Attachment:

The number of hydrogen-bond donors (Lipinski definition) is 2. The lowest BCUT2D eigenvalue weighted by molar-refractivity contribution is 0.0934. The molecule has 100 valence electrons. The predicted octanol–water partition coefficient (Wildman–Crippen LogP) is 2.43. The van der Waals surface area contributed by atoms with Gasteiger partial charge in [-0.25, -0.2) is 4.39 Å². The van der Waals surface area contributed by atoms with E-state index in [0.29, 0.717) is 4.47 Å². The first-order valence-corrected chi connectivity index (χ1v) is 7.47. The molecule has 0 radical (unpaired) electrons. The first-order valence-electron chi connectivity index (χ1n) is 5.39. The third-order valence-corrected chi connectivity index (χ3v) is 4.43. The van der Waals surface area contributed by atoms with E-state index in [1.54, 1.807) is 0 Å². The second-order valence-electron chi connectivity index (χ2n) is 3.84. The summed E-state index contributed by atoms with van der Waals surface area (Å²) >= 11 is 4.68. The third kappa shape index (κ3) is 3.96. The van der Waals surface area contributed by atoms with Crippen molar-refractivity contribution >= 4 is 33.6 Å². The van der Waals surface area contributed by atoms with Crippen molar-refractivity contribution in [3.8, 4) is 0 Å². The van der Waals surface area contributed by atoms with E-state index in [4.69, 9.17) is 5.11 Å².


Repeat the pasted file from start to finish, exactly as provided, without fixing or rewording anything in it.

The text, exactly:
The number of hydrogen-bond donors (Lipinski definition) is 2. The lowest BCUT2D eigenvalue weighted by molar-refractivity contribution is 0.0934. The molecule has 100 valence electrons. The predicted octanol–water partition coefficient (Wildman–Crippen LogP) is 2.43. The van der Waals surface area contributed by atoms with Gasteiger partial charge in [-0.25, -0.2) is 4.39 Å². The van der Waals surface area contributed by atoms with E-state index in [0.29, 0.717) is 4.47 Å². The first-order valence-corrected chi connectivity index (χ1v) is 7.47. The molecule has 0 radical (unpaired) electrons. The first-order valence-electron chi connectivity index (χ1n) is 5.39. The third-order valence-corrected chi connectivity index (χ3v) is 4.43. The van der Waals surface area contributed by atoms with E-state index in [1.54, 1.807) is 0 Å². The second-order valence-electron chi connectivity index (χ2n) is 3.84. The summed E-state index contributed by atoms with van der Waals surface area (Å²) >= 11 is 4.68. The third kappa shape index (κ3) is 3.96. The van der Waals surface area contributed by atoms with Crippen molar-refractivity contribution >= 4 is 33.6 Å². The van der Waals surface area contributed by atoms with Crippen molar-refractivity contribution in [3.8, 4) is 0 Å². The van der Waals surface area contributed by atoms with E-state index in [4.69, 9.17) is 5.11 Å².